Hello I have recently started studying javascript, nodejs, and reactjs front end, and I have some questions about best practices to apply in this javascript world, I would like to ask for opinions regarding how I could improve my code.

Starting with an example I have 2 functions, with different ways of handling promises

Here I have a route to add a user

 addUsers(req,res,next) {
    try {
        const {name,email,login} = req.body;
        .then(async result => {
                const password = await bcrypt.hashSync(req.body.password, 10);
                    name, email, login, password }).then(result => {
                    res.status(201).json({Results: result.dataValues})
                return res.status(409).json({message: 'Login already exists'}); 
    } catch (error) {
        res.status(500).json({error: error})

And here I have another function to login:

async login(req,res){
    const  user  = await User.existLogin(req.body.login);
    if (!user) { return res.status(400).json({result: 'Login is wrong '});} 
    const isPassword = await User.isPassword(user.dataValues.password, req.body.password);
    if (!isPassword) { return res.status(400).json({result: 'Password is wrong '}); } 
    const jwt = auth.signjwt(auth.payload(user));

Looking at this the login function seems to me to be cleaner, but I have doubts if really yours I could improve in one of two (I follow different logics to do both).

I have an auth folder, where I export functions, such as my payload, my sign, my middlware to validate my jwt, but I don't know if this is a correct decision.

const jwt = require('jsonwebtoken');
const User = require('../models/User')
const config= require('../config/dbconfig');
const moment = require('moment');

module.exports = {
    signjwt (payload) {
        return jwt.sign(payload, 
    payload (usuario) {
        return {
            sub: usuario.id,
            name: usuario.nome,
            email: usuario.email,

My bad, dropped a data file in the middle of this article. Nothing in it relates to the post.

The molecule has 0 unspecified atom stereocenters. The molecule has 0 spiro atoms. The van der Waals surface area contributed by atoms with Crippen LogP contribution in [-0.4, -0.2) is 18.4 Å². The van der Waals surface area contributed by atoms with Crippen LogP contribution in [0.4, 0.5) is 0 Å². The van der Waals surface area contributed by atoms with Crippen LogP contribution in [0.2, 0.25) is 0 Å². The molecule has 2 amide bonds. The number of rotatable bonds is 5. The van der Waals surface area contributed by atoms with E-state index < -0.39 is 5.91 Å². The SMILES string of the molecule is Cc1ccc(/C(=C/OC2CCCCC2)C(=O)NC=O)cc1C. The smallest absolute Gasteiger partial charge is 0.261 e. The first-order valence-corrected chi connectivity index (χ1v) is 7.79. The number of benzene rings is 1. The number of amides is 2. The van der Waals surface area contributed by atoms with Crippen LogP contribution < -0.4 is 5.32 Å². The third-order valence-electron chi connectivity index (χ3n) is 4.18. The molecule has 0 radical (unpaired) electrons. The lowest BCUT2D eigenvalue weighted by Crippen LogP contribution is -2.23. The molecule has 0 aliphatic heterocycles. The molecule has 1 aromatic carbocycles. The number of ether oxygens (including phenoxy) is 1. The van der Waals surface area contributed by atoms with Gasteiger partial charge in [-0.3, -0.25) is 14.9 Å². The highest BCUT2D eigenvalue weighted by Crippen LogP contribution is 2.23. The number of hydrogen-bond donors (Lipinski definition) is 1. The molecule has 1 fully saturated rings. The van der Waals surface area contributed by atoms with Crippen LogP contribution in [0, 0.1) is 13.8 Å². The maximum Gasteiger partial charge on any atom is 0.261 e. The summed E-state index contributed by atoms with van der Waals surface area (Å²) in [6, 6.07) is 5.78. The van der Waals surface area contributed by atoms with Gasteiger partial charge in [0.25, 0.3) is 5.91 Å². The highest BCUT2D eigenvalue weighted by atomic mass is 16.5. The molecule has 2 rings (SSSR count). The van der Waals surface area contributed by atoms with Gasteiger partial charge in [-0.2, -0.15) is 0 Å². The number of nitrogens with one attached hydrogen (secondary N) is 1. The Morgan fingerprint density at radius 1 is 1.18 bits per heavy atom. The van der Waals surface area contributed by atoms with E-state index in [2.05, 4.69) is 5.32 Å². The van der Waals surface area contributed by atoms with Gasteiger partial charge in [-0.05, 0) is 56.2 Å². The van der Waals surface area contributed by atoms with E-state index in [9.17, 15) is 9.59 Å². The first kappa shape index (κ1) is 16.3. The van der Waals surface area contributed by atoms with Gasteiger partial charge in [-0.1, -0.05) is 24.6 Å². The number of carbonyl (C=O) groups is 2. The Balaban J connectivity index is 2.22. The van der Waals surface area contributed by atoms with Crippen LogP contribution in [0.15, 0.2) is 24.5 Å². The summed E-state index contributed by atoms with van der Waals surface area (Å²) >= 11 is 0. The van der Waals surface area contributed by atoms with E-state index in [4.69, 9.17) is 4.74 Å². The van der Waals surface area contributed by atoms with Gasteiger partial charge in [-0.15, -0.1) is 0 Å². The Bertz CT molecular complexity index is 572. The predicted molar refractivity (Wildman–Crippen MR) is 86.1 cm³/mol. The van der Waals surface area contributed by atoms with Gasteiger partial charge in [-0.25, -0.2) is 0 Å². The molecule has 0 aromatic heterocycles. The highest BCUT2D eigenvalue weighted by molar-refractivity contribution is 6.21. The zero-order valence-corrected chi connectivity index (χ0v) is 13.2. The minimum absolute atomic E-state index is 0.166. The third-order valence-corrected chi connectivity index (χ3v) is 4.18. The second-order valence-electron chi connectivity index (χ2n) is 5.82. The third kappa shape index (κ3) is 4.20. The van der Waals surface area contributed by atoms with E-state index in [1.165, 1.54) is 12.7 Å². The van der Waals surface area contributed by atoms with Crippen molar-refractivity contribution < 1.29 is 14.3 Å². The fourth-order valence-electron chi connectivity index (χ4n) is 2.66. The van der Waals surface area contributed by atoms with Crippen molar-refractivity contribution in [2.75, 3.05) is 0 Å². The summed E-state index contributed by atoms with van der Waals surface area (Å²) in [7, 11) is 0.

login: usuario.username,
            admin: true,
            iat: Math.floor(moment.now()/1000), // Timestamp de hoje
            exp: moment().add(10, 'minutes').unix() // Validade de 2 dias
    async auth(req,res,next){
        const token = req.header('Authorization');
        if(!token) return res.status(401).json('Unauthorized');
            const decoded = jwt.verify(token,config.secretToken);
            const user = await User.findByPk(decoded.sub);
                return res.status(404).json('User not Found');
            res.status(400).json('Invalid Token');
  • 1
    \$\begingroup\$ try {} catch {} doesn't make sense in the first function as you need to use .catch() of the Promise itself (also, your function doesn't return anything because the return is inside a Promise). Conversely, the second function needs try {} catch {} because that's how async/await workflow is handled. As for "best practices" there's quite a few things to improve here depending on whose "best practices" you want to follow, but there's one universal thing: use ESLint with a popular set of rules which you like and read the usual "best practices" compilations. \$\endgroup\$ – wOxxOm Nov 19 '19 at 10:14
  • \$\begingroup\$ thansk bro u can post awnser for give vote positive ? \$\endgroup\$ – gabriel Nov 19 '19 at 13:58
  • 5
    \$\begingroup\$ Welcome to code review. The title of your question is too general and could apply to too many questions on this site. A best practice on this site is to make the title about what the code does and the code should all be from a single application. The question in the title could be part of body of the question. It might help if you looked at our help page at codereview.stackexchange.com/help/how-to-ask and codereview.stackexchange.com/help/dont-ask. \$\endgroup\$ – pacmaninbw Nov 19 '19 at 15:05

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